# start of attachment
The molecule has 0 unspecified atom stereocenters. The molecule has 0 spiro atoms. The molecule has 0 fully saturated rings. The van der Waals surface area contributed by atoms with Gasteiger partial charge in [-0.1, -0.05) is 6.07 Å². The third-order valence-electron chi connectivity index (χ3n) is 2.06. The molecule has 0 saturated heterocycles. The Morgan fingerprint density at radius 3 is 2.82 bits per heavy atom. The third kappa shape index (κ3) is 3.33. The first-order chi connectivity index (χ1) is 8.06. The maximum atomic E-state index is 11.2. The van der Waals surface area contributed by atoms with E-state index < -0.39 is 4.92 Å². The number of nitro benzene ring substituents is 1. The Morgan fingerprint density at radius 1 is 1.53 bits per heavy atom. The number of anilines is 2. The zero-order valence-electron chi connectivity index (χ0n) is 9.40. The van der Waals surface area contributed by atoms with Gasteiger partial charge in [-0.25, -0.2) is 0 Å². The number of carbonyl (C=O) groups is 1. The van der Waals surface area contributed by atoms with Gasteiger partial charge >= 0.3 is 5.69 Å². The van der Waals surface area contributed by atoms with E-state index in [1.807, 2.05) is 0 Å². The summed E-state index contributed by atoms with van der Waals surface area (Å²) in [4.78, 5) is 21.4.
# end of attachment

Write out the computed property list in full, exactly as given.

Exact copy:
The molecule has 0 unspecified atom stereocenters. The molecule has 0 spiro atoms. The molecule has 0 fully saturated rings. The van der Waals surface area contributed by atoms with Gasteiger partial charge in [-0.1, -0.05) is 6.07 Å². The third-order valence-electron chi connectivity index (χ3n) is 2.06. The molecule has 0 saturated heterocycles. The Morgan fingerprint density at radius 3 is 2.82 bits per heavy atom. The third kappa shape index (κ3) is 3.33. The first-order chi connectivity index (χ1) is 8.06. The maximum atomic E-state index is 11.2. The van der Waals surface area contributed by atoms with E-state index < -0.39 is 4.92 Å². The number of nitro benzene ring substituents is 1. The Morgan fingerprint density at radius 1 is 1.53 bits per heavy atom. The number of anilines is 2. The zero-order valence-electron chi connectivity index (χ0n) is 9.40. The van der Waals surface area contributed by atoms with Gasteiger partial charge in [-0.25, -0.2) is 0 Å². The number of carbonyl (C=O) groups is 1. The van der Waals surface area contributed by atoms with Gasteiger partial charge >= 0.3 is 5.69 Å². The van der Waals surface area contributed by atoms with E-state index in [1.807, 2.05) is 0 Å². The summed E-state index contributed by atoms with van der Waals surface area (Å²) in [4.78, 5) is 21.4.